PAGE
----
Date of Award
Open Access Thesis
MS in Physician Assistant Studies (PA)
Physician Assistant Studies
Jenny Kluznik PA-C, MPAS, MPH
The incidence of Type 1 Diabetes (T1D) is increasing worldwide and is diagnosed disproportionately in adolescent populations. Additionally, studies show that adolescents with T1D experience worse glycemic control during this developmental period. Maintaining glycemic control in patients with T1D decreases the risk of developing future diabetic-related complications. Factors such as race, ethnicity, gender identity, sexual orientation, socioeconomic status, and medical comorbidities influence disparities in maintaining glycemic control in adolescents. The recognition of these factors on the management of T1D through an integrative team approach leads to increased glycemic control and decreased diabetic- related complications. This paper explores the effects of psychosocial factors and addresses recommendations for effective interventions through multidisciplinary care. The literature reviewed in this paper indicates that improving healthcare access, implementing behavioral interventions, and increasing the use of diabetic technologies in adolescent populations have improved glycemic control and decrease disparities in healthcare outcomes. A multidisciplinary team increases patient education and aids in managing and screening for comorbidities. Team-based management of T1D also provides behavioral specialists that can implement strategies that improve self-management skills and familial involvement. Modern diabetic technology has given patients the tools to increase their healthcare access. It has been shown to improve their self-management skills and has allowed providers to individualize treatment plans further using data analytic software. Improving glycemic control in adolescence relies on physical and emotional support from healthcare providers and caregivers.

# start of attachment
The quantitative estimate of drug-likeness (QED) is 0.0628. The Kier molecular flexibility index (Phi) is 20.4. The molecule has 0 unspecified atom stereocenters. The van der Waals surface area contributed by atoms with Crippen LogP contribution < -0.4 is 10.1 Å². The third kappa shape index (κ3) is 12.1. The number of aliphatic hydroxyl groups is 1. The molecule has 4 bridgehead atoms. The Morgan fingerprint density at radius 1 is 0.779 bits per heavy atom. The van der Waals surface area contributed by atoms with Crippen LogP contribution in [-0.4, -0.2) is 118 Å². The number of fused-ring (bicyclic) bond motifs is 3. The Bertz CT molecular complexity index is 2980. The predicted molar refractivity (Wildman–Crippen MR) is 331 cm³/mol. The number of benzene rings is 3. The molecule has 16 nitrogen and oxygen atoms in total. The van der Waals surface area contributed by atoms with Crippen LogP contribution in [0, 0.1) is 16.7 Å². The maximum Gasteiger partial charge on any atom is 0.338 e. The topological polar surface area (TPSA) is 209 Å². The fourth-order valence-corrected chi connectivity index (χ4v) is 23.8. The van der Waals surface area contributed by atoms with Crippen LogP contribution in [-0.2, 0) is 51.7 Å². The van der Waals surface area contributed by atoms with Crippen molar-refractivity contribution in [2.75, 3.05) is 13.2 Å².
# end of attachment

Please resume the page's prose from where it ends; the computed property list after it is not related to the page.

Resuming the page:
McFarling, Kelsey, "Factors that Impact Glycemic Control in Adolescents with Type 1 Diabetes" (2020). Theses and Graduate Projects. 1055.